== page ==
Do You Influence Your Dog’s Behavior?


I’m sure you’ve heard it be said that dogs and their owners often resemble one another. Well it also may be that we often, directly or indirectly, influence our dogs’ behavior. While inherited genetics play a great role in how your dog behaves, outside influences can also have a bearing on his behavior. These outside influences – especially you – can mold a dog’s attitude. This may explain why pups from the same litter, despite their shared genes, often display different behaviors when they are separated; the result of their being exposed to different things in their own particular environments. Just like humans, dogs learn from experience, and that has a bearing on their behavior.

Every Dog is Unique

Dog behavior can vary from being fearless, to being afraid of one’s own shadow; from being quick and adept at learning training commands, to needing extra special attention and repetitiveness to learn even the simplest command. The differences from dog to dog might be slight for some, but all dogs learn and recall things in unique ways, depending on their characters.

Dogs Have Their Own Logic

Our canine companions are unable to work things out the way humans do, but they do develop their own unique logic which can be due to inherited genes, but it can also be due to both bad and good lessons they have learned through past experiences with their pet parents and others.

Pet Parents Do Play a Role in How Their Dogs Behave

Several studies have investigated the role a pet parent plays in a dog’s developing behavior. One study found the pet parents of highly aggressive cocker spaniels tend to be emotionally less stable, shy, undisciplined and more likely to be tense than owners of low aggressive spaniels. Another proved dogs and their pet parents show a degree of similarity in their personality profiles. And yet another collected data from an online questionnaire answered by pet parents that, when compared to their dog’s mentality assessments, was able to successfully match pet parents with their dog based on the results. It is a fact that people’s characteristics influence dogs, their behavior and their personality traits.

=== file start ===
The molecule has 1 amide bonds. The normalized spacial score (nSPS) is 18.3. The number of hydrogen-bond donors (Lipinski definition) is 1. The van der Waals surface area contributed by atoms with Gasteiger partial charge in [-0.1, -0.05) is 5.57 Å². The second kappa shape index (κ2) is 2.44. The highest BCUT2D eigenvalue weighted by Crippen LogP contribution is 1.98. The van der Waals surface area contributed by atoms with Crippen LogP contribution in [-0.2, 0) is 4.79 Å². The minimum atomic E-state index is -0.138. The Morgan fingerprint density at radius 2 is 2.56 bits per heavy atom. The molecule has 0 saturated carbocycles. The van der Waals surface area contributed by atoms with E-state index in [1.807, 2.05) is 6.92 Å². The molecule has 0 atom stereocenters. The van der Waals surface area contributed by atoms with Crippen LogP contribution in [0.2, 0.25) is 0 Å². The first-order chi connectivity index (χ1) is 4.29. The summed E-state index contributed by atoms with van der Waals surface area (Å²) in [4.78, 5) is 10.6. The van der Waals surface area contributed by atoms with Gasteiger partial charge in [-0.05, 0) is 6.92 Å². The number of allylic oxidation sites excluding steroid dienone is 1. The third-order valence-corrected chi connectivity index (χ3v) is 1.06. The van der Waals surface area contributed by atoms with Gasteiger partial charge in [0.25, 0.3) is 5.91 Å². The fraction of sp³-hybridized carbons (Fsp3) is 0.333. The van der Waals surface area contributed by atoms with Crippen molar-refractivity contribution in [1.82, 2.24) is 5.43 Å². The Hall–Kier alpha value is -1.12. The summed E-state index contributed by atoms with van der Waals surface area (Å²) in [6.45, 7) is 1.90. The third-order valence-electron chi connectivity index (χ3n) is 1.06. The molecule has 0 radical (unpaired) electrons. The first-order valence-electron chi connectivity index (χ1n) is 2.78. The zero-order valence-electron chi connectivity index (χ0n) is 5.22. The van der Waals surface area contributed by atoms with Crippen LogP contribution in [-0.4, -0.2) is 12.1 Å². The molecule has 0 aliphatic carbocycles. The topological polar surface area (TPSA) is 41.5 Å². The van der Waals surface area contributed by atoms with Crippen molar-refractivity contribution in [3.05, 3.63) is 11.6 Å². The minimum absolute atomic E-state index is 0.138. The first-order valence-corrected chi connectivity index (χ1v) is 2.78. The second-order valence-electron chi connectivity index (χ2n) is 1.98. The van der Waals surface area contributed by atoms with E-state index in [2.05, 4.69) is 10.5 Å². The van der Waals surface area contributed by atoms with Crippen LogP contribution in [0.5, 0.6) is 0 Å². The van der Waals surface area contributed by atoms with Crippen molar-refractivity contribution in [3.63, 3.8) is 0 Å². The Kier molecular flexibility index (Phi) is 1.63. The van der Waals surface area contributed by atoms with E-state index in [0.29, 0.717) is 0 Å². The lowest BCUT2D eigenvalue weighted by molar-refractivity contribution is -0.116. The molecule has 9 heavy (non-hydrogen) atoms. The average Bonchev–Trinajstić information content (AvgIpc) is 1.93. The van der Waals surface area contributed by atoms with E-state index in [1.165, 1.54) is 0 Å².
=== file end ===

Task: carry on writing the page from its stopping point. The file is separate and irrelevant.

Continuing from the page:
The nature of the relationship between dogs and their pet parents has an important impact on the quality of life for the dog. Just as pet parents can teach their dogs acceptable behaviors, such as how to respond when a visitor arrives, or how to react when given a specific command, they can also teach them unacceptable behaviors, often times without realization. So while it may be true that dogs and owners tend to look alike, the same can be said about how they behave. When your dog spends time with you, your human behaviors, tastes and even your schedule can rub off on him. He can even pick up on your moods, preferences, anxieties and fears, making him more susceptible to pick up the same characteristics as his own.

Are you thinking “Oh my goodness! The last thing I want is for my dog to act like me!”? Well, the good news is, the rubbing off goes both ways! Dogs enter our lives with their own temperaments and breed tendencies, their own likes and dislikes, and their own fears and anxieties. And their characteristics influence how we act. In addition, the more socialized your dog is, the more people (including your pet sitter!)  and other animals he is around, the more positive influences are incorporated into what he learns.

So, it’s a two-way street. A dog enhances our lives just as we do his, with each of us providing loyal companionship, affection, protection and fun. And the fact that we can work together to help boost positive personality traits and do away with traits that don’t serve us well is just one more of the many reasons to love dogs!


  1. Thanks for the article! What do you find to be the most challenging dog issue to deal with when you’re pet sitting?

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